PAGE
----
If I can be honest for a moment, Golang back-end developers are in high demand. You don’t need a degree. You don’t need a prestige certification. Employers will be excited to see you can do the things they need you to do.

7. Be confident, humble, and practiced 🔗

At this point, you’ve:

  • Learned the basics of Go, if you didn’t already.
  • Checked off the main competencies of any back-end developer
  • Looked at enough job postings to get a sense of any edge-case skills or competencies you should learn.
  • Investigated neighbor skills to back-end development, since more and more jobs expect you to be a unicorn that can do full-stack, systems administration, database design, and infosec to boot.
  • Taken on personal projects to get your feet wet with the realities of back-end development in Go.
  • Received certifications from an external source that prove you can do the thing.

The only thing remaining to become a Golang backend developer is to apply for jobs that look like a good fit for your skills and interests – and smash the interview.

To crush your interview, I recommend you practice common interview questions on platforms like StrataScratch or Glassdoor.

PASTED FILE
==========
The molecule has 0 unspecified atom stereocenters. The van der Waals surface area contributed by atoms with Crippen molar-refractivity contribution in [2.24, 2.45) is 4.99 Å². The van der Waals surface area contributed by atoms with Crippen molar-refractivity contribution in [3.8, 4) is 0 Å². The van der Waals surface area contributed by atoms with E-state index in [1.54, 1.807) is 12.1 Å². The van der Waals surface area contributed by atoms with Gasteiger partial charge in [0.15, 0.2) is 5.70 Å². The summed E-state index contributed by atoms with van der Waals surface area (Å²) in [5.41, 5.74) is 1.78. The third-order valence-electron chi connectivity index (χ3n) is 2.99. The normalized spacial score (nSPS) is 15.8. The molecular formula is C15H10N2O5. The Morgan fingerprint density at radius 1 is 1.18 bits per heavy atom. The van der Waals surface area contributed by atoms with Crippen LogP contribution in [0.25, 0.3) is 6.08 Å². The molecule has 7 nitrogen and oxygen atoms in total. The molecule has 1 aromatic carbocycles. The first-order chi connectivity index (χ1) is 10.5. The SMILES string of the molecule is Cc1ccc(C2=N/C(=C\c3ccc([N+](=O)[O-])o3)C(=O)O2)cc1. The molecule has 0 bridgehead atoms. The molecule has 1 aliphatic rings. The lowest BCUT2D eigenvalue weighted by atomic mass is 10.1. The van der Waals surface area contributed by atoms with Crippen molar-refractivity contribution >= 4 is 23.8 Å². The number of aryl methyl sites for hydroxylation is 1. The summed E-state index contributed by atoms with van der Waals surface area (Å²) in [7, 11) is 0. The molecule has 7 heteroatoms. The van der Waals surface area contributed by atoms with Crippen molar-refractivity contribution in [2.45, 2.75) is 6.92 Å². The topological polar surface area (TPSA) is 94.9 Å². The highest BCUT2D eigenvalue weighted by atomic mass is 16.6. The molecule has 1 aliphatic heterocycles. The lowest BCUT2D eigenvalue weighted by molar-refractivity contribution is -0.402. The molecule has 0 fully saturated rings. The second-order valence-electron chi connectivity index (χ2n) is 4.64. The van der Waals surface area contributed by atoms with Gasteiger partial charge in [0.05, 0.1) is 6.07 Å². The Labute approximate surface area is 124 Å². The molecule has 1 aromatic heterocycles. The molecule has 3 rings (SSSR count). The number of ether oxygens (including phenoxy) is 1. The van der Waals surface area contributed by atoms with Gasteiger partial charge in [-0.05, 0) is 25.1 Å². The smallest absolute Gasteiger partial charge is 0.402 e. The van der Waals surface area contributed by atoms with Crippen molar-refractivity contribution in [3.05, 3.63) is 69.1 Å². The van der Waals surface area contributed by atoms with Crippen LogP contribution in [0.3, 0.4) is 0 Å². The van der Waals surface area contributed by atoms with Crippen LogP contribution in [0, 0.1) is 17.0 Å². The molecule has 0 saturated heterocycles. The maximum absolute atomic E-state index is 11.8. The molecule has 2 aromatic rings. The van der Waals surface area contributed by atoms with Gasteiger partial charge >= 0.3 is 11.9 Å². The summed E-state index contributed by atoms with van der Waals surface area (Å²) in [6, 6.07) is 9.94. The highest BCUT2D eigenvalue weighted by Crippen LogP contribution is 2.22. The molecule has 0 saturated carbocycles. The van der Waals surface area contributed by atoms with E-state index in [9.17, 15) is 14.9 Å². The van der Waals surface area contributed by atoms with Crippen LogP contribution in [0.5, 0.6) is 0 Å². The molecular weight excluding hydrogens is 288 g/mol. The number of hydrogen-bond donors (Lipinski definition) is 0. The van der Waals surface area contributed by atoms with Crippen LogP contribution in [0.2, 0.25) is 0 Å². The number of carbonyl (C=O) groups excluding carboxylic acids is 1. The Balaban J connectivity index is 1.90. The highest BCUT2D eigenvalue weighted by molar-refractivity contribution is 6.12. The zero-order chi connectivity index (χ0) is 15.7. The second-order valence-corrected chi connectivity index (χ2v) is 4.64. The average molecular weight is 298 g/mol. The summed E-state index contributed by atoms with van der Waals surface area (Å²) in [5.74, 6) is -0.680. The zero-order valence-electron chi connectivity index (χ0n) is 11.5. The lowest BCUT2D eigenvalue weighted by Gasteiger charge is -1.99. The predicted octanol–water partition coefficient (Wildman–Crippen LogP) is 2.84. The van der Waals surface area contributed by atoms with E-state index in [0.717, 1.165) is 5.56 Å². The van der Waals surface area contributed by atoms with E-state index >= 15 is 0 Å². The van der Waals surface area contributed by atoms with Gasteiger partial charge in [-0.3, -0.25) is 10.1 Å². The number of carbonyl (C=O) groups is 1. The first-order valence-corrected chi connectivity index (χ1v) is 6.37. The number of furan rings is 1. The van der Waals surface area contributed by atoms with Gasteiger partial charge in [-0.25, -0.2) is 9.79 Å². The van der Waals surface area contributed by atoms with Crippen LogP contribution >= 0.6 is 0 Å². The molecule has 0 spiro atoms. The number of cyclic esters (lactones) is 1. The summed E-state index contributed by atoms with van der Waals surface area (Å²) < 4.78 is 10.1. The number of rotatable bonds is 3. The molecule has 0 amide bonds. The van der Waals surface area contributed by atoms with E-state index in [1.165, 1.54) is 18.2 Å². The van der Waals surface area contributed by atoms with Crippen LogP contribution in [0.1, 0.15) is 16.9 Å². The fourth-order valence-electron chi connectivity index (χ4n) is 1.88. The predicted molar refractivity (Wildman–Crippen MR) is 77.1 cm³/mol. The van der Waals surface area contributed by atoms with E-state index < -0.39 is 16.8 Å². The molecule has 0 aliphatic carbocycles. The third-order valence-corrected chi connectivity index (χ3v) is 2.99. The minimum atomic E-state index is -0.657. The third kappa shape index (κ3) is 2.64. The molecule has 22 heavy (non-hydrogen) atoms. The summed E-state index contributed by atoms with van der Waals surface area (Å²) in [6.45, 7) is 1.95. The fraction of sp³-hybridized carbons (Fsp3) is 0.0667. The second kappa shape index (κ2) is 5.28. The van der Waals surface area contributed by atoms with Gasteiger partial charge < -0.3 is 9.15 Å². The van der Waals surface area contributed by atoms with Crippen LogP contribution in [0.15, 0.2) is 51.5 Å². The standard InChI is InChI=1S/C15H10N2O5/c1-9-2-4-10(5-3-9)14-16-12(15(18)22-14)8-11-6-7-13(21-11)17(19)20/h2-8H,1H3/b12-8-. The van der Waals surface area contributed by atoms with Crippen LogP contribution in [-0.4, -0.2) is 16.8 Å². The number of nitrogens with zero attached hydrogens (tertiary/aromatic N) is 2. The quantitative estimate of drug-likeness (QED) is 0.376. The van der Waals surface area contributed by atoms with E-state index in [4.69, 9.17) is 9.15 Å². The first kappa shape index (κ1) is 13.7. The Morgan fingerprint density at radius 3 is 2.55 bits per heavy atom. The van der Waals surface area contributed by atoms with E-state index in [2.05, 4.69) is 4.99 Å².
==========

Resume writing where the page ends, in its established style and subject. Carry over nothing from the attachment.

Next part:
Research has also found that confidence and humility are the key traits to show off at interviews. (Lane, our founder, wrote about that here if you want to read more.)

Confidence matters because your employer wants to be sure that:

  • They won’t have to hold your hand
  • You will quickly be able to contribute
  • You will take problems off their plate
  • Hiring you makes them look good

Humility matters because people hire people they like, and know-it-alls are not fun to hang out with. You should demonstrate that:

  • You’re enjoyable to work with
  • You will be teachable and learn quickly
  • You can adapt to however the team does things

How to become a Golang back-end developer in 7 steps 🔗

It’s easier than you might think, not least because back-end developers are in high demand, and Go is a language built specifically for the backend. That said, you need to be ready to put in some serious work and write a lot of code.

If you have:

  • A solid portfolio
  • Certificates that prove your competencies
  • A humble yet confident attitude
  • Good answers to interview questions

Then you’re well on your way to becoming a Go back-end developer. Hopefully, this roadmap helped you on your way to becoming a Go backend developer!